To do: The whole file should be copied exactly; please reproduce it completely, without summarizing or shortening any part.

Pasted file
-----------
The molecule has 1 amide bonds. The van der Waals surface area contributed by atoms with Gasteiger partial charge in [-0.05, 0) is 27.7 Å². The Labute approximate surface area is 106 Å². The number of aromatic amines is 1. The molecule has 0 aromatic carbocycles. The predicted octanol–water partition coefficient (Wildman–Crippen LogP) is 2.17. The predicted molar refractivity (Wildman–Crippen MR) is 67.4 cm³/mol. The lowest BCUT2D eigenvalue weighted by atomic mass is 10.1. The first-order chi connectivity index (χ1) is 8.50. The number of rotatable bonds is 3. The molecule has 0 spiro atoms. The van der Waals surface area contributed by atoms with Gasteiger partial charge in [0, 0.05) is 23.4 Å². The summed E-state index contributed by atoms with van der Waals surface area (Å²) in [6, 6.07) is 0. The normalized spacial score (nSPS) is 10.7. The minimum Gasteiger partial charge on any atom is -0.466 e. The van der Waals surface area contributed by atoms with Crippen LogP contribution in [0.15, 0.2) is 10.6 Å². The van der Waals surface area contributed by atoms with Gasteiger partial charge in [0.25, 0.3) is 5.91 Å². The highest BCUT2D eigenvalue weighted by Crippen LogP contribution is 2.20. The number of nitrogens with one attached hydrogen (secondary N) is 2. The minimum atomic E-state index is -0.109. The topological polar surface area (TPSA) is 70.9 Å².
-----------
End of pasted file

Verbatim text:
The molecule has 1 amide bonds. The van der Waals surface area contributed by atoms with Gasteiger partial charge in [-0.05, 0) is 27.7 Å². The Labute approximate surface area is 106 Å². The number of aromatic amines is 1. The molecule has 0 aromatic carbocycles. The predicted octanol–water partition coefficient (Wildman–Crippen LogP) is 2.17. The predicted molar refractivity (Wildman–Crippen MR) is 67.4 cm³/mol. The lowest BCUT2D eigenvalue weighted by atomic mass is 10.1. The first-order chi connectivity index (χ1) is 8.50. The number of rotatable bonds is 3. The molecule has 0 spiro atoms. The van der Waals surface area contributed by atoms with Gasteiger partial charge in [0, 0.05) is 23.4 Å². The summed E-state index contributed by atoms with van der Waals surface area (Å²) in [6, 6.07) is 0. The normalized spacial score (nSPS) is 10.7. The minimum Gasteiger partial charge on any atom is -0.466 e. The van der Waals surface area contributed by atoms with Crippen LogP contribution in [0.15, 0.2) is 10.6 Å². The van der Waals surface area contributed by atoms with Gasteiger partial charge in [0.25, 0.3) is 5.91 Å². The highest BCUT2D eigenvalue weighted by Crippen LogP contribution is 2.20. The number of nitrogens with one attached hydrogen (secondary N) is 2. The minimum atomic E-state index is -0.109. The topological polar surface area (TPSA) is 70.9 Å².